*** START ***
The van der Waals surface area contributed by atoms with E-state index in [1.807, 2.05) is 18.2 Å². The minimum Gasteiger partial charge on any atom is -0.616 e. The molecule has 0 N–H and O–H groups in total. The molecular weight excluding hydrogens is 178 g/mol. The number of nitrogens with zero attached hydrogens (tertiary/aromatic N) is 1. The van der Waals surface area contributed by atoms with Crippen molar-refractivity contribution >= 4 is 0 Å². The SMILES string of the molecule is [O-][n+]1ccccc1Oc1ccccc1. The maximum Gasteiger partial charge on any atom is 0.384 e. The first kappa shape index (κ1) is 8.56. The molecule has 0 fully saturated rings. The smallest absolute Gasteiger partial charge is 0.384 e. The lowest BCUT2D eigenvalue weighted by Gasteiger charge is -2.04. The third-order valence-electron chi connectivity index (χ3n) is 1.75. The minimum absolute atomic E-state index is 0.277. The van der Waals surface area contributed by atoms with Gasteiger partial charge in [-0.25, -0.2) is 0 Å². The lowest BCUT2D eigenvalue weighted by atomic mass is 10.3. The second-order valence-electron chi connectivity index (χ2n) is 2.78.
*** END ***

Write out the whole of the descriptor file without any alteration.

The van der Waals surface area contributed by atoms with E-state index in [1.807, 2.05) is 18.2 Å². The minimum Gasteiger partial charge on any atom is -0.616 e. The molecule has 0 N–H and O–H groups in total. The molecular weight excluding hydrogens is 178 g/mol. The number of nitrogens with zero attached hydrogens (tertiary/aromatic N) is 1. The van der Waals surface area contributed by atoms with Crippen molar-refractivity contribution >= 4 is 0 Å². The SMILES string of the molecule is [O-][n+]1ccccc1Oc1ccccc1. The maximum Gasteiger partial charge on any atom is 0.384 e. The first kappa shape index (κ1) is 8.56. The molecule has 0 fully saturated rings. The smallest absolute Gasteiger partial charge is 0.384 e. The lowest BCUT2D eigenvalue weighted by Gasteiger charge is -2.04. The third-order valence-electron chi connectivity index (χ3n) is 1.75. The minimum absolute atomic E-state index is 0.277. The van der Waals surface area contributed by atoms with Gasteiger partial charge in [-0.25, -0.2) is 0 Å². The lowest BCUT2D eigenvalue weighted by atomic mass is 10.3. The second-order valence-electron chi connectivity index (χ2n) is 2.78.